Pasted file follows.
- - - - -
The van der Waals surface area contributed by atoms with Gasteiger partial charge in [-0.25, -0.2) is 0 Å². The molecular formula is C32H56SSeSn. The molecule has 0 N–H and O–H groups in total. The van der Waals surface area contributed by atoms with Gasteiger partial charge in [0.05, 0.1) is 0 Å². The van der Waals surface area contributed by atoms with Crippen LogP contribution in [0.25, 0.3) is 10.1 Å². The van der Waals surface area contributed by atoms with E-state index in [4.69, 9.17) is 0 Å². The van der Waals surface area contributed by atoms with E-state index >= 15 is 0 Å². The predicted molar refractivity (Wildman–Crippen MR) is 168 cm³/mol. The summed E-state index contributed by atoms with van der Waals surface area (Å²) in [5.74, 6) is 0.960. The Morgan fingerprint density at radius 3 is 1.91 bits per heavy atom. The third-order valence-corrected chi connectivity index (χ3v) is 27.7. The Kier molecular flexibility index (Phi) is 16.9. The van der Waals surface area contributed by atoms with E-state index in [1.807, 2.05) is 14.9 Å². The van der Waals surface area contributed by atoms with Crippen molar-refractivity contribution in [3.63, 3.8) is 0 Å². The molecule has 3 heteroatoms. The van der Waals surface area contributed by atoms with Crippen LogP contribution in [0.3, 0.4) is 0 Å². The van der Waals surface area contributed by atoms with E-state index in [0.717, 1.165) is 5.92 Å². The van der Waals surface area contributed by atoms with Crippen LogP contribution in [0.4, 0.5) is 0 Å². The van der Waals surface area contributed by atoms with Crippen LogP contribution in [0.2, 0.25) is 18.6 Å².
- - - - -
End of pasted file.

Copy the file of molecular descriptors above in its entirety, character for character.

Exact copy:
The van der Waals surface area contributed by atoms with Gasteiger partial charge in [-0.25, -0.2) is 0 Å². The molecular formula is C32H56SSeSn. The molecule has 0 N–H and O–H groups in total. The van der Waals surface area contributed by atoms with Gasteiger partial charge in [0.05, 0.1) is 0 Å². The van der Waals surface area contributed by atoms with Crippen LogP contribution in [0.25, 0.3) is 10.1 Å². The van der Waals surface area contributed by atoms with E-state index in [4.69, 9.17) is 0 Å². The van der Waals surface area contributed by atoms with E-state index >= 15 is 0 Å². The predicted molar refractivity (Wildman–Crippen MR) is 168 cm³/mol. The summed E-state index contributed by atoms with van der Waals surface area (Å²) in [5.74, 6) is 0.960. The Morgan fingerprint density at radius 3 is 1.91 bits per heavy atom. The third-order valence-corrected chi connectivity index (χ3v) is 27.7. The Kier molecular flexibility index (Phi) is 16.9. The van der Waals surface area contributed by atoms with E-state index in [1.807, 2.05) is 14.9 Å². The van der Waals surface area contributed by atoms with Crippen molar-refractivity contribution in [3.63, 3.8) is 0 Å². The molecule has 3 heteroatoms. The van der Waals surface area contributed by atoms with Crippen LogP contribution in [0.3, 0.4) is 0 Å². The van der Waals surface area contributed by atoms with E-state index in [0.717, 1.165) is 5.92 Å². The van der Waals surface area contributed by atoms with Crippen LogP contribution in [0.4, 0.5) is 0 Å². The van der Waals surface area contributed by atoms with Crippen LogP contribution in [0.2, 0.25) is 18.6 Å².